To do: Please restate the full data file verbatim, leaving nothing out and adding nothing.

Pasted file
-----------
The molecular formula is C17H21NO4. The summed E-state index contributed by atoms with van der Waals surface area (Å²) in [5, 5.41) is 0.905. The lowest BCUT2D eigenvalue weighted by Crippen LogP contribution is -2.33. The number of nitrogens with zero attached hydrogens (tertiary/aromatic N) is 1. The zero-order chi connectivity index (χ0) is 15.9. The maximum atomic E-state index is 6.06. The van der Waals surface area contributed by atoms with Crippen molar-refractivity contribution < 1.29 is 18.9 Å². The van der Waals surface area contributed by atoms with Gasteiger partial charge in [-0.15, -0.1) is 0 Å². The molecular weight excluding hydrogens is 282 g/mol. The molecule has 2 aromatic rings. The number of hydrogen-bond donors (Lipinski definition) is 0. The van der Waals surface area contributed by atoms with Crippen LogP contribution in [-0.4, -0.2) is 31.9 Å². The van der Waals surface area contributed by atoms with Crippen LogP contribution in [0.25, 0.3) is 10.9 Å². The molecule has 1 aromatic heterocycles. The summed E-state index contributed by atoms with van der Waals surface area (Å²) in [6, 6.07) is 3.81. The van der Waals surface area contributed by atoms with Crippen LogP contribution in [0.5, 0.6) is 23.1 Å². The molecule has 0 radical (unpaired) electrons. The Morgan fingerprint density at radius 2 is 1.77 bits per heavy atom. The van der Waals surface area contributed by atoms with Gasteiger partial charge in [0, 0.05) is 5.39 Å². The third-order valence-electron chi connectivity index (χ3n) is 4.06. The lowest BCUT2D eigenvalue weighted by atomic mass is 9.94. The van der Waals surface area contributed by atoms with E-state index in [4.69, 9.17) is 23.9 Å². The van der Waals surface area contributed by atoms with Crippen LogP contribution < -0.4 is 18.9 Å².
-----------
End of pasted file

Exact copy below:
The molecular formula is C17H21NO4. The summed E-state index contributed by atoms with van der Waals surface area (Å²) in [5, 5.41) is 0.905. The lowest BCUT2D eigenvalue weighted by Crippen LogP contribution is -2.33. The number of nitrogens with zero attached hydrogens (tertiary/aromatic N) is 1. The zero-order chi connectivity index (χ0) is 15.9. The maximum atomic E-state index is 6.06. The van der Waals surface area contributed by atoms with Crippen molar-refractivity contribution < 1.29 is 18.9 Å². The van der Waals surface area contributed by atoms with Gasteiger partial charge in [-0.15, -0.1) is 0 Å². The molecular weight excluding hydrogens is 282 g/mol. The molecule has 2 aromatic rings. The number of hydrogen-bond donors (Lipinski definition) is 0. The van der Waals surface area contributed by atoms with Crippen LogP contribution in [-0.4, -0.2) is 31.9 Å². The van der Waals surface area contributed by atoms with Crippen LogP contribution in [0.25, 0.3) is 10.9 Å². The molecule has 1 aromatic heterocycles. The summed E-state index contributed by atoms with van der Waals surface area (Å²) in [6, 6.07) is 3.81. The van der Waals surface area contributed by atoms with Crippen LogP contribution in [0.5, 0.6) is 23.1 Å². The molecule has 0 radical (unpaired) electrons. The Morgan fingerprint density at radius 2 is 1.77 bits per heavy atom. The van der Waals surface area contributed by atoms with Gasteiger partial charge in [0, 0.05) is 5.39 Å². The third-order valence-electron chi connectivity index (χ3n) is 4.06. The lowest BCUT2D eigenvalue weighted by atomic mass is 9.94. The van der Waals surface area contributed by atoms with E-state index in [4.69, 9.17) is 23.9 Å². The van der Waals surface area contributed by atoms with Crippen LogP contribution < -0.4 is 18.9 Å².